Dar­win Project

Mixer-ing it up with TV-style di­rec­tion

XBox: The Official Magazine (US) - - PREVIEW - Daniella Lu­cas Pub­lisheR Scav­engers Stu­dio De­vel­oper Scav­engers Stu­dio For­mat Xbox One ETA Spring 2018

“It’s not just your fel­low play­ers to be wary of; the arena is deadly as well”

It’s hor­ri­bly cold, you’ve been dumped in an arena, and now you have to kill all of your friends for the en­ter­tain­ment of oth­ers and your own sur­vival. Dar­win

Project is es­sen­tially Hunger Games: The Videogame, then, but with­out the flam­boy­ant out­fits and pa­rade be­fore­hand. Much like PlayerUn­k­nown’s Bat­tle­grounds and Fort­nite, it’s es­sen­tially a bat­tle royale at heart, but with a few twists.

Matches are much smaller, with only ten peo­ple in an arena, so it’s a lit­tle less fran­tic, and has a greater fo­cus on sur­vival with craft­ing. It’s not just your fel­low play­ers you have to be wary of; the arena it­self is also deadly. It’s bit­terly cold, and you will freeze to death if you don’t find some­where warm or start a fire, but by start­ing a fire you’ll also give away your po­si­tion, and other play­ers will be able to track and/or mur­der you more eas­ily, so there’s a huge amount of risk in­volved. You can also find de­vices lo­cated around the arena that will show you where other play­ers are, or help you follow their foot­prints. This all adds up to cre­ate an en­vi­ron­ment where you’re con­stantly hunt­ing peo­ple down while be­ing hunted your­self.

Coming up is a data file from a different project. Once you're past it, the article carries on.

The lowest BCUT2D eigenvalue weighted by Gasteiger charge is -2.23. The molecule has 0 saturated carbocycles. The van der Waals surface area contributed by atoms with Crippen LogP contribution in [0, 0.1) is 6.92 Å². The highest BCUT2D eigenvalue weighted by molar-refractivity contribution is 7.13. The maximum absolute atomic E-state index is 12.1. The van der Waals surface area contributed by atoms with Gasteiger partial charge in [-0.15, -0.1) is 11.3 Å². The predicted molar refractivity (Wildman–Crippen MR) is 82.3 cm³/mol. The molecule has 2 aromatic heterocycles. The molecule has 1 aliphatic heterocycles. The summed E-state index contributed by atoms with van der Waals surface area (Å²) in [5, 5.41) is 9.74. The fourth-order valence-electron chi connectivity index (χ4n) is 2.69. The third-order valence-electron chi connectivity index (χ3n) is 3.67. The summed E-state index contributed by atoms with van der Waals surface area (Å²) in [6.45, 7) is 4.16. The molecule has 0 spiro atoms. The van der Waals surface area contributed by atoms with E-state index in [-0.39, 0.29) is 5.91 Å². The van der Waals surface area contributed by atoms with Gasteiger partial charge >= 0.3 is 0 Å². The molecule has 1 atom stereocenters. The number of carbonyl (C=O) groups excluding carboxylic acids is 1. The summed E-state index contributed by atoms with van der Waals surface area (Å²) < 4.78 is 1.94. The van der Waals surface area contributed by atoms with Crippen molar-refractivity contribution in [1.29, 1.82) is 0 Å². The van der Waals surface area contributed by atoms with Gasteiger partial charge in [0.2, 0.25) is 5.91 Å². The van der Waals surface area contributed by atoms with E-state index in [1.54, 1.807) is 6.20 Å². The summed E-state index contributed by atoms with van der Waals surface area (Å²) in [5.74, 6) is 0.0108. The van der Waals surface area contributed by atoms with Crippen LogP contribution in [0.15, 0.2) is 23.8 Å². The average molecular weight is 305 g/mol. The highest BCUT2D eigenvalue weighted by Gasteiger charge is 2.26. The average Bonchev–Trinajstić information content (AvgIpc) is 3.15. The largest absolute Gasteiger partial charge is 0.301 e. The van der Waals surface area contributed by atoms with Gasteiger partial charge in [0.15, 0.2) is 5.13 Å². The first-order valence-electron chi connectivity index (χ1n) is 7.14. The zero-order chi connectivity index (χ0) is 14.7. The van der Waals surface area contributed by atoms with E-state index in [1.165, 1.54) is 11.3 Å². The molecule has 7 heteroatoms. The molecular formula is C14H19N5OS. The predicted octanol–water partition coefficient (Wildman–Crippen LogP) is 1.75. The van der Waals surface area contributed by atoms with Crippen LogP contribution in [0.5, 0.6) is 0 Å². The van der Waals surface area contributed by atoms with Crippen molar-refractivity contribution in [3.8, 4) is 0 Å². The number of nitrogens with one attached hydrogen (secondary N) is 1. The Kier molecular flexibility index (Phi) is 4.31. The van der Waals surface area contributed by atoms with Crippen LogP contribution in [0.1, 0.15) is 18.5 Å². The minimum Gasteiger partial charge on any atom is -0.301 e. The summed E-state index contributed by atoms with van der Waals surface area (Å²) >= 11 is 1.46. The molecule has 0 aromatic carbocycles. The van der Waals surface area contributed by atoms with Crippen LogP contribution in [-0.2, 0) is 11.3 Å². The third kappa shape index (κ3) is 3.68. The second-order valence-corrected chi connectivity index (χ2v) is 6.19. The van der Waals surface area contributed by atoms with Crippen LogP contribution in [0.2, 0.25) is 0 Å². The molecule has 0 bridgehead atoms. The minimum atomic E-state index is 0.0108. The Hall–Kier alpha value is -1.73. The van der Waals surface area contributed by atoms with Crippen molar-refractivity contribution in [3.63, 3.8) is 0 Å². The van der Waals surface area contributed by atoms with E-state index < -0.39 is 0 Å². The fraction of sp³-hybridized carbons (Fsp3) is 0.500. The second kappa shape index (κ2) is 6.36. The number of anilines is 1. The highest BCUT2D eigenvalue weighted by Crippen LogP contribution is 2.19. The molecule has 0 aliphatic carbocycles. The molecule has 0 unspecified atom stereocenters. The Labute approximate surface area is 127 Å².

The lack of guns in the game mean you won’t be able to do any se­ri­ous dam­age from a dis­tance. You can even­tu­ally get bows, but most of the time you’ll be forced to get your hands dirty by get­ting up close and per­sonal. You have an axe to help you chop down wood for fires and which also comes in handy if some­one tries to sneak up on you and get in your face. A few chops should do the trick. The arena is also full of other tools and traps that you can use to your ad­van­tage—if you’re clever you can use a fire to lure peo­ple to­wards your po­si­tion be­fore tak­ing them out.

Spec­ta­tor sport

For those watch­ing a match un­fold, there are sev­eral ways to in­ter­act with the game—you can bet on cer­tain play­ers or even vote on who to re­veal for a man­hunt. There’s also a game di­rec­tor to help fa­cil­i­tate all of this, able to pro­vide com­men­tary or give cer­tain play­ers buffs or de­buffs to try and en­cour­age a more dra­matic game for ev­ery­one in­volved.

A re­cent beta test of the PC ver­sion pro­vided some in­sight into how a match will ac­tu­ally play out. Mostly the re­sponse was pos­i­tive, with the di­rec­tor po­si­tion help­ing to ramp up the ten­sion. How­ever there were com­plaints over how some as­pects worked and could be abused. For in­stance, there’s a planned me­chanic that lets a di­rec­tor broad­cast a player’s lo­ca­tion to start a man­hunt of that per­son, but it was al­ready be­ing abused by spite­ful play­ers, or those who teamed up with oth­ers to give their friends more of an ad­van­tage. It’s a mas­sive prob­lem for play­ers, as those that abuse the di­rec­tor pow­ers will ruin the games for oth­ers, so some as­pects might have to be re­worked to pre­vent this. Or at the very least some kind of re­port­ing fea­ture or bal­ance tweaks to lessen the po­ten­tial for bul­ly­ing.

While there def­i­nitely are a few kinks to work out be­fore a full re­lease, it’s a re­ally promis­ing idea that blends the best of bat­tle royale games with those that love to watch games on the likes of Twitch and Mixer. If done well it could quite pos­si­bly kick­start a new genre of more spec­ta­tor-ori­en­tated gam­ing, but it will all de­pend on how well it’s bal­anced to see if it makes for a good show.

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